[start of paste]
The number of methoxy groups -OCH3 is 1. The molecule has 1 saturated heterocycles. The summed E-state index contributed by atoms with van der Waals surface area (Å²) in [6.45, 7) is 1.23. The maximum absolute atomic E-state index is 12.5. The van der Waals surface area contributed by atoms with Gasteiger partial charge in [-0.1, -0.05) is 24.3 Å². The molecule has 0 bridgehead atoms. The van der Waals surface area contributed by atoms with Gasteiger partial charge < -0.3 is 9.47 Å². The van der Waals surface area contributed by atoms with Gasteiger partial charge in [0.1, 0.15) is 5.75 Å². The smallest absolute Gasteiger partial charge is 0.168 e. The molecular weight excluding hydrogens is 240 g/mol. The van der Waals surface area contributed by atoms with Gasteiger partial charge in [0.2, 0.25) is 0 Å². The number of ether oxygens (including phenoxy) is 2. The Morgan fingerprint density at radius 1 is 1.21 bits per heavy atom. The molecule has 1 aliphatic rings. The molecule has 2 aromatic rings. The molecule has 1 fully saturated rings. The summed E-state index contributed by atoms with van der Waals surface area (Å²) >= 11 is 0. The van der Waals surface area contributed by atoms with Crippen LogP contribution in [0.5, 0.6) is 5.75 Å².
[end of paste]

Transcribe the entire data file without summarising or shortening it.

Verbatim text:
The number of methoxy groups -OCH3 is 1. The molecule has 1 saturated heterocycles. The summed E-state index contributed by atoms with van der Waals surface area (Å²) in [6.45, 7) is 1.23. The maximum absolute atomic E-state index is 12.5. The van der Waals surface area contributed by atoms with Gasteiger partial charge in [-0.1, -0.05) is 24.3 Å². The molecule has 0 bridgehead atoms. The van der Waals surface area contributed by atoms with Gasteiger partial charge < -0.3 is 9.47 Å². The van der Waals surface area contributed by atoms with Gasteiger partial charge in [0.1, 0.15) is 5.75 Å². The smallest absolute Gasteiger partial charge is 0.168 e. The molecular weight excluding hydrogens is 240 g/mol. The van der Waals surface area contributed by atoms with Gasteiger partial charge in [0.2, 0.25) is 0 Å². The number of ether oxygens (including phenoxy) is 2. The Morgan fingerprint density at radius 1 is 1.21 bits per heavy atom. The molecule has 1 aliphatic rings. The molecule has 2 aromatic rings. The molecule has 1 fully saturated rings. The summed E-state index contributed by atoms with van der Waals surface area (Å²) >= 11 is 0. The van der Waals surface area contributed by atoms with Crippen LogP contribution in [0.5, 0.6) is 5.75 Å².